Entertainment » Books

Give Me Everything You Have

by Daniel Scheffler
EDGE Media Network Contributor
Thursday Feb 20, 2014
Give Me Everything You Have

The British writer James Lasdun doesn't seem to tackle things lightly. Not when he's writing about guns, and certainly not when he's talking about stalking. In his latest "Give Me Everything You Have" he writes about his own experiences in exactly this regard. The lovely situation of having a former student that misunderstands love, for another kind of obsessive love is always a real thrill.

Perhaps professors or teachers, and even assistant teachers, open themselves up to the situation and should be warned before signing up for the job - guiding a bunch of open-headed and eager people to somewhere new, somewhere they've never been. It does certainly turn some folks on to be taught something new, then to have some red swatches made on their papers and then lastly to be ushered and encouraged to make some more mistakes and come back tomorrow. It is certainly the case with lunatic Nasreen, Lasdun's lady stalker, who felt like email communication with her teacher was the perfect place for her to start flirting with him.

The critique that Lasdun has received, "he should have seen it coming" and "he couldn't stopped it" firstly does not make for an interesting memoir read and secondly, unfortunately life does not work like that every time. These things are real, they happen and the consequences are let's just be frank rather than dismal just to be brief about it. The man, a seasoned writer, is still just a man and that means he reacted in the way most humans would have. He does however not go much into the evil that lies within his stalker and somehow dismisses her just to be crazy, except for his fascination for her anti-Semitic slurs - that seems to stir him.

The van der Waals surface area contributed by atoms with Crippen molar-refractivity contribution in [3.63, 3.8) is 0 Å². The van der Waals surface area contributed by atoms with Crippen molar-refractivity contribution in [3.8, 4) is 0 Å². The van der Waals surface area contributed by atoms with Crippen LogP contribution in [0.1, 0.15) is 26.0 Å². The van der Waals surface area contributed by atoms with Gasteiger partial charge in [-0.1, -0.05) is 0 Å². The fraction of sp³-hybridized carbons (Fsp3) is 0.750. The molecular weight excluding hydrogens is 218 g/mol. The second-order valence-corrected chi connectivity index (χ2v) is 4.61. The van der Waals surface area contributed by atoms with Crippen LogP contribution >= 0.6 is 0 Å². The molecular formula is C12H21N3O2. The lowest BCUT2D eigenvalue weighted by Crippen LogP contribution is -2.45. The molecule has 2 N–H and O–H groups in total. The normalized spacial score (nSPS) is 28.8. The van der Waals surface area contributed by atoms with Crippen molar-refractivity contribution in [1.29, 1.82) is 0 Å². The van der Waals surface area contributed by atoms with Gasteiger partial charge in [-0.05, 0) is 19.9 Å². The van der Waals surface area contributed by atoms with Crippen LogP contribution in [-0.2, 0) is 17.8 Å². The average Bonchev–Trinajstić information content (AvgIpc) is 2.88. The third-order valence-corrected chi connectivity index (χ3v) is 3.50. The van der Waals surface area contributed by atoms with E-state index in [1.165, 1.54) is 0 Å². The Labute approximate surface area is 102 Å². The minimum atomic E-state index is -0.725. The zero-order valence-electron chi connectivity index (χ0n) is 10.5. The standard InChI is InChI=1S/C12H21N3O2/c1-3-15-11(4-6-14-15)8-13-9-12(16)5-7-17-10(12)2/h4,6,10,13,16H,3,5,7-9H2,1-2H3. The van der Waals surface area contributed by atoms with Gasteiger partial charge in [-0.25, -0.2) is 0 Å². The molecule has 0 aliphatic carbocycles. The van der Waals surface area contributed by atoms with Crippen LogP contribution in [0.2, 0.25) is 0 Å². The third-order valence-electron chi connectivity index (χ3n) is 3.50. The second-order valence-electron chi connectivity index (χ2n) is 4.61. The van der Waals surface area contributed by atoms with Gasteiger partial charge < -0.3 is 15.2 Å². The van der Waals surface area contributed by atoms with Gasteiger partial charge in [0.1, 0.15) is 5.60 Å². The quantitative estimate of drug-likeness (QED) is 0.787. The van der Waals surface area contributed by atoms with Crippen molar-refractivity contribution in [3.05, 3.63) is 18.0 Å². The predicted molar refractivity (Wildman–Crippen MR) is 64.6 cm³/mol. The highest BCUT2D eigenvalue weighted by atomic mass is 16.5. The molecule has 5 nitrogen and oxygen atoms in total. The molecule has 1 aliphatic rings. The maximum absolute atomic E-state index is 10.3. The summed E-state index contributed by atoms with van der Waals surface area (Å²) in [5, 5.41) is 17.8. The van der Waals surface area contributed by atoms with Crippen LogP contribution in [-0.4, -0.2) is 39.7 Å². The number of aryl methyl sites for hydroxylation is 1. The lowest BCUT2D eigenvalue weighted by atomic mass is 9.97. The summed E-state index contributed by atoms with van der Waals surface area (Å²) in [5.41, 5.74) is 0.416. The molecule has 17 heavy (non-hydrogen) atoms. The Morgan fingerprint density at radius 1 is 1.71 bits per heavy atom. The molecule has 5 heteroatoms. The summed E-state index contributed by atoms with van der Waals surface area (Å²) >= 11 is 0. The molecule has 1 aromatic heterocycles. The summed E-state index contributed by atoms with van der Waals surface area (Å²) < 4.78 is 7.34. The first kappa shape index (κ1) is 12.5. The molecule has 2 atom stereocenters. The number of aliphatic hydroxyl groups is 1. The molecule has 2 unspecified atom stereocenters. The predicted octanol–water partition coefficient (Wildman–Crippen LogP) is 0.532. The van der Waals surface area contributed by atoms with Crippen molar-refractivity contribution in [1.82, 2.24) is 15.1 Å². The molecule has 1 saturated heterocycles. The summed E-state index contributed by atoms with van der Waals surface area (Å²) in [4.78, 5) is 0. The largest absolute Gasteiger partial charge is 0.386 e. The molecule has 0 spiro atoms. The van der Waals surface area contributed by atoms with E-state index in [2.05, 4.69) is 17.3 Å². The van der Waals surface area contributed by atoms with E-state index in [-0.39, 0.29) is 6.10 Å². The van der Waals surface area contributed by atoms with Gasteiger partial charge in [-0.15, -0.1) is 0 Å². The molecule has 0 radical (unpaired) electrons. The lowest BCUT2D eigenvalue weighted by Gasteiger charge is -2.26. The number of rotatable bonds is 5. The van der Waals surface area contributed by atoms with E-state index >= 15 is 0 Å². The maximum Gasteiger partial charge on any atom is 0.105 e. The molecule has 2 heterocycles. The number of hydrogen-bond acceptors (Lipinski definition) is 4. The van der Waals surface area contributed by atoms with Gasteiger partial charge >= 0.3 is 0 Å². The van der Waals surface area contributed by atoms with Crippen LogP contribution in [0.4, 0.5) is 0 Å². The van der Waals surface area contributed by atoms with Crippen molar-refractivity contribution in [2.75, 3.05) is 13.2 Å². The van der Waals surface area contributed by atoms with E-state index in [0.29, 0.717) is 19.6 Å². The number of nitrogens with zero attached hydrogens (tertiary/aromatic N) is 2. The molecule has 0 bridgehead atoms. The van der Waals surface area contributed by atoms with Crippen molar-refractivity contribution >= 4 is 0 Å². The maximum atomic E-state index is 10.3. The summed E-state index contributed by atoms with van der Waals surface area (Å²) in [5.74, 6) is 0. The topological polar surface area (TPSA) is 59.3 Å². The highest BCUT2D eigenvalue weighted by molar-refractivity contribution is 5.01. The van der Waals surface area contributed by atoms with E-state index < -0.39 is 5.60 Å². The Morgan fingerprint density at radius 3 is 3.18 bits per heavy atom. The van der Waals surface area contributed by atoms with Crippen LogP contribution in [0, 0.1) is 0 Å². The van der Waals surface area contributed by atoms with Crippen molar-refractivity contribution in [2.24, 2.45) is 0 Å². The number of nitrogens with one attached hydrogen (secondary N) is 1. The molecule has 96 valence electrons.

’His writing is boring and doesn’t sell. Stop publishing that hairy-nosed Jewish wanna-be-Protestant bore of a boar. His wife’s cunt smells of dead rabbits. His girlfriends are the most hideous.’

The book itself, a memoir, is written smartly albeit that he digresses a lot about his life and his own travels. It comes across as a great translation of actual events. Do we feel sorry for the man? A little, but maybe not enough. We want to feel more of this pain and how he uses the opportunity to see something bigger about himself, but maybe he just isn't that guy. Or maybe he just couldn't communicate that.

Do we feel sorry for her? Not at all. Especially not after she sent this to the London Review of Books: 'His writing is boring and doesn't sell. Stop publishing that hairy-nosed Jewish wanna-be-Protestant bore of a boar. His wife's cunt smells of dead rabbits. His girlfriends are the most hideous.'

"Give Me Everything You Have"
James Lasdun
Farrar, Straus and Giroux

Based between New York and Cape Town, Daniel Scheffler writes about socio political and travel matters and is working on a memoir. Follow him on Twitter @danielscheffler.


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